Developed democracies proliferated over the past two centuries during an unprecedented era of economic growth, which may be ending. Macroeconomic forecasts predict slowing growth throughout the twenty-first century for structural reasons such as ageing populations, shifts from goods to services, slowing innovation, and debt. Long-run effects of COVID-19 and climate change could further slow growth. Some sustainability scientists assert that slower growth, stagnation or de-growth is an envi-ronmental imperative, especially in developed countries. Whether slow growth is inevitable or planned, we argue that devel-oped democracies should prepare for additional fiscal and social stress, some of which is already apparent. We call for a ‘guided civic revival’, including government and civic efforts aimed at reducing inequality, socially integrating diverse populations and building shared identities, increasing economic opportunity for youth, improving return on investment in taxation and public spending, strengthening formal democratic institutions and investing to improve non-economic drivers of subjective well-being.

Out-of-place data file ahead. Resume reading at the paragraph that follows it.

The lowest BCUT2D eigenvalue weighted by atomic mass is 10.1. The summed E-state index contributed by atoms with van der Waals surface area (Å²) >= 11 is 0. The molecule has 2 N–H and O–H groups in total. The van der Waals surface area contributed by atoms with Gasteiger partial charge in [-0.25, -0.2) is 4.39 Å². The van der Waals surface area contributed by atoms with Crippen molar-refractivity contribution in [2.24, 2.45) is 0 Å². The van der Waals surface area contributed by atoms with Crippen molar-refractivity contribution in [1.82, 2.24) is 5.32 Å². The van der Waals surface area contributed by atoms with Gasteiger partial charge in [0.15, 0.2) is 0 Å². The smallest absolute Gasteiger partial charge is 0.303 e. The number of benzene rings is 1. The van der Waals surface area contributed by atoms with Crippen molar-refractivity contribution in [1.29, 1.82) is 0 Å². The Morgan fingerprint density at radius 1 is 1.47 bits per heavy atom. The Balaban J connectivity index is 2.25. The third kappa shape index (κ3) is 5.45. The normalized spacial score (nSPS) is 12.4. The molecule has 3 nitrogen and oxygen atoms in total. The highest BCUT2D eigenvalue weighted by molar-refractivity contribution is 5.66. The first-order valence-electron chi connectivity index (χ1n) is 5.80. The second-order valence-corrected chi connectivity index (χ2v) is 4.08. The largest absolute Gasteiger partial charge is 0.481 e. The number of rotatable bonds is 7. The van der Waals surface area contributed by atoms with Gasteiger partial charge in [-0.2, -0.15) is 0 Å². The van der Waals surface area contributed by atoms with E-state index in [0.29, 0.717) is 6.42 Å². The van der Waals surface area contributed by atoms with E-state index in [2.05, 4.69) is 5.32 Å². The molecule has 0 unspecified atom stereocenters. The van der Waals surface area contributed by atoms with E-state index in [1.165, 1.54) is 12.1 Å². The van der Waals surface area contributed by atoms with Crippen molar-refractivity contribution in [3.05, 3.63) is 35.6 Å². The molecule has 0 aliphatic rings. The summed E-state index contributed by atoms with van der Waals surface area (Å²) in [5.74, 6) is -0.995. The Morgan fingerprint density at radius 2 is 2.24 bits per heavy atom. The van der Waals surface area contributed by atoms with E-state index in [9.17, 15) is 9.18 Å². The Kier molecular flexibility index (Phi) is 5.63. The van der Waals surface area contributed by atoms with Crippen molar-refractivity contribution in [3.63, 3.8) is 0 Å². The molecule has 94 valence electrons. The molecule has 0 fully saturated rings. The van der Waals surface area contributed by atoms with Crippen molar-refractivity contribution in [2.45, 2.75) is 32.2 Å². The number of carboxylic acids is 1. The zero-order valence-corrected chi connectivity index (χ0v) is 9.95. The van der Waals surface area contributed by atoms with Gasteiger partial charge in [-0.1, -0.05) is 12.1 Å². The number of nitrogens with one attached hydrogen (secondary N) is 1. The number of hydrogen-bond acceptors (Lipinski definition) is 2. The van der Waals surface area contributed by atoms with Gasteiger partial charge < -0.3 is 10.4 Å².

Modern liberal democracies—with broad economic and political freedom and stability—predominate in today’s developed world, but they are a historical anomaly. Before the Industrial Revolutions, there was both little per-capita gross domestic product (GDP) growth and little democracy (Fig. 1a). Since the Industrial Revolutions, most countries have escaped the ‘Malthusian trap’—where land productivity growth led to growth in population but not affluence1—and global affluence has increased by more than a factor of ten1,2. This unprecedented global growth has temporally coincided with the global proliferation of democracy (Fig. 1a). In the early nineteenth century, less than 1% of the world’s population lived in a democracy, compared with about 55% today3. There is some evidence of bidirectional causality: on average (with some exceptions), open, democratic institutions promote growth4–6, and long-run growth and affluence promote the formation of democratic institutions7,8…